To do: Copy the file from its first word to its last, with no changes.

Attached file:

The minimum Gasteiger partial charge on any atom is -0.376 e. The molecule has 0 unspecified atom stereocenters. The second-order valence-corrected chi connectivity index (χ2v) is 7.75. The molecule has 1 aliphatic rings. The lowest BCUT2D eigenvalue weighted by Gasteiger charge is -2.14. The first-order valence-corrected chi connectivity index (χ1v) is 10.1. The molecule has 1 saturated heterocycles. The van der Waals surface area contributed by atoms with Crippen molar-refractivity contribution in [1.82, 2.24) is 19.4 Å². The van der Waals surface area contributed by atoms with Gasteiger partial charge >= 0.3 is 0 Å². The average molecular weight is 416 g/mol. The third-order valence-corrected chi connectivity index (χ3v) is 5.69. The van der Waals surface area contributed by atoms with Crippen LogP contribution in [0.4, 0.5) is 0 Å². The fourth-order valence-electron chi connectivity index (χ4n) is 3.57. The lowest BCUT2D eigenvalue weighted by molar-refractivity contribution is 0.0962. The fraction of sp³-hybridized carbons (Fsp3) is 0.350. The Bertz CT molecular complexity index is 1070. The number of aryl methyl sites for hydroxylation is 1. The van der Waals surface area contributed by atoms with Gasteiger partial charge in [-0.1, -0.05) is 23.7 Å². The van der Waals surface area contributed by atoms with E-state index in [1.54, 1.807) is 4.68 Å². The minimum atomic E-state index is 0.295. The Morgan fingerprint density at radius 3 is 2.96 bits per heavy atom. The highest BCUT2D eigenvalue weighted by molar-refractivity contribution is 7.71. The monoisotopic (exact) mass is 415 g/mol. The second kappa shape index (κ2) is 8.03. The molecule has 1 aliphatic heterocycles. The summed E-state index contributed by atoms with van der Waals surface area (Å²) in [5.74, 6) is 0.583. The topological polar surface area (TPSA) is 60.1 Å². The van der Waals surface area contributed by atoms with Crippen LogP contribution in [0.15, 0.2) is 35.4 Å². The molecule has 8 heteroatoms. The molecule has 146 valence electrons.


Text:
The minimum Gasteiger partial charge on any atom is -0.376 e. The molecule has 0 unspecified atom stereocenters. The second-order valence-corrected chi connectivity index (χ2v) is 7.75. The molecule has 1 aliphatic rings. The lowest BCUT2D eigenvalue weighted by Gasteiger charge is -2.14. The first-order valence-corrected chi connectivity index (χ1v) is 10.1. The molecule has 1 saturated heterocycles. The van der Waals surface area contributed by atoms with Crippen molar-refractivity contribution in [1.82, 2.24) is 19.4 Å². The van der Waals surface area contributed by atoms with Gasteiger partial charge >= 0.3 is 0 Å². The average molecular weight is 416 g/mol. The third-order valence-corrected chi connectivity index (χ3v) is 5.69. The van der Waals surface area contributed by atoms with Crippen LogP contribution in [0.4, 0.5) is 0 Å². The fourth-order valence-electron chi connectivity index (χ4n) is 3.57. The lowest BCUT2D eigenvalue weighted by molar-refractivity contribution is 0.0962. The fraction of sp³-hybridized carbons (Fsp3) is 0.350. The Bertz CT molecular complexity index is 1070. The number of aryl methyl sites for hydroxylation is 1. The van der Waals surface area contributed by atoms with Gasteiger partial charge in [-0.1, -0.05) is 23.7 Å². The van der Waals surface area contributed by atoms with E-state index in [1.54, 1.807) is 4.68 Å². The minimum atomic E-state index is 0.295. The Morgan fingerprint density at radius 3 is 2.96 bits per heavy atom. The highest BCUT2D eigenvalue weighted by molar-refractivity contribution is 7.71. The monoisotopic (exact) mass is 415 g/mol. The second kappa shape index (κ2) is 8.03. The molecule has 1 aliphatic heterocycles. The summed E-state index contributed by atoms with van der Waals surface area (Å²) in [5.74, 6) is 0.583. The topological polar surface area (TPSA) is 60.1 Å². The van der Waals surface area contributed by atoms with Crippen LogP contribution in [0.15, 0.2) is 35.4 Å². The molecule has 8 heteroatoms. The molecule has 146 valence electrons.